Video quality on the front camera is noticeably sharper than the F800 Pro but we wish Thinkware would've done more to upgrade this dash cam over the almost 2 years between the two models. It's worth noting that with 2K recording, front camera file sizes are about 50% larger than Full HD so the memory card will fill up faster. This is a bit of a trade off as the largest card supported is still only 128GB.
This camera is now only available as a 2-channel system. It replaces the DR650GW and DR650S which put 2-channel parking mode dash cams on the map. It addresses the biggest issue with the DR650S by offering higher bitrate recording and 1080P rear resolution. It's also one of the first to offer 60FPS recording which is great for motorsports applications. WiFi is fast and user friendly as with previous Blackvue devices.
One issue not addressed with the DR750S is the use of the fragile coaxial cable. Although thinner and easier to install than USB cables, carelessly plugging in this cable means you'll need to replace it which is added time and effort. 60FPS makes it great for track days and the microphone quality is excellent as well. Cloud works well enough and the amount of features with the free plan are pretty decent.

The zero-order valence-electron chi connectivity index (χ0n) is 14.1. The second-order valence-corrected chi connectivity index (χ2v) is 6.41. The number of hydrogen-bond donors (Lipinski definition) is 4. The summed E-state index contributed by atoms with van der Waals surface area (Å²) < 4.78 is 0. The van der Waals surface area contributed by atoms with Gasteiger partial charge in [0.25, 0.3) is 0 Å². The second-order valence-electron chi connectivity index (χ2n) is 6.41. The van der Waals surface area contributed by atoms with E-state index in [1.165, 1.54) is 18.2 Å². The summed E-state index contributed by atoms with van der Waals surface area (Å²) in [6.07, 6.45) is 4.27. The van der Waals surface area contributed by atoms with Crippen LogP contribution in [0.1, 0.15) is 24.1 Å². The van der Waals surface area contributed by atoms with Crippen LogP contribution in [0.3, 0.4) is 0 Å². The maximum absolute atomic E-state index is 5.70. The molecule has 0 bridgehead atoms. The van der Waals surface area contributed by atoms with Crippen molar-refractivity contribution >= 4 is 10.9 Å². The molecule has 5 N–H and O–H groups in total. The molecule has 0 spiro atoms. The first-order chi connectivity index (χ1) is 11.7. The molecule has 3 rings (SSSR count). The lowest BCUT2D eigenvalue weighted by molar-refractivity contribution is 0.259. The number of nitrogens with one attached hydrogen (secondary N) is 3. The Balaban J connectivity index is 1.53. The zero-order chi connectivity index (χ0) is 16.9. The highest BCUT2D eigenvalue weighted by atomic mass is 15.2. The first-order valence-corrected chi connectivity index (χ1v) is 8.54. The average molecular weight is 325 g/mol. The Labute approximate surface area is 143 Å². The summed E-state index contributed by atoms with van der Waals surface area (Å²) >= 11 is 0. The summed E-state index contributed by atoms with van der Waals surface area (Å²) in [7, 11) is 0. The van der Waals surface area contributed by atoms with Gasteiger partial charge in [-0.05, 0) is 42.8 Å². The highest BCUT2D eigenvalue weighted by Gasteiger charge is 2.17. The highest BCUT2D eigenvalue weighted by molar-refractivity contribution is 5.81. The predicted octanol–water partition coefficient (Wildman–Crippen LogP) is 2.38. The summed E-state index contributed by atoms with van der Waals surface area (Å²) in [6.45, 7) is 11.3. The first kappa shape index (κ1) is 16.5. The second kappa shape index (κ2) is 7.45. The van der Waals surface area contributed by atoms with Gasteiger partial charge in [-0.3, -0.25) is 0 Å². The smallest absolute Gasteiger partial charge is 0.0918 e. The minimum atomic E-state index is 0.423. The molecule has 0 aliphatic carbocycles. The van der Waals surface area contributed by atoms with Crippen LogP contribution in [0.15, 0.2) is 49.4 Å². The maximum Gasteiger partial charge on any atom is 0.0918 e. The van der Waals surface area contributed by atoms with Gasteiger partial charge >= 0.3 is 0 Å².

Blackvue DR900S 1CH/2CH
The biggest news with the DR900S is the upgrade to 4K (2160P) resolution. This offers even better video quality than the DR750S and perhaps the best in a true parking mode dash cam. The rear camera is the same as the DR750S-2CH and still quite good. Dual-band WiFi simply works great and H.265 compression keeps file sizes reasonable despite the higher resolution. Power consumption is on the higher side so expect a bit less parking mode recording time when compared to Thinkware's offerings.
This is the choice for anyone wanting the most future-proof dash cam setup. If you're leasing a car for 4 years, the DR900S will still likely be relevant after that time. It's a thoughtfully engineered product that was well worth the wait when compared to the now defunct DR650S. 128GB card highly recommended, others have experimented with even larger size cards with some success.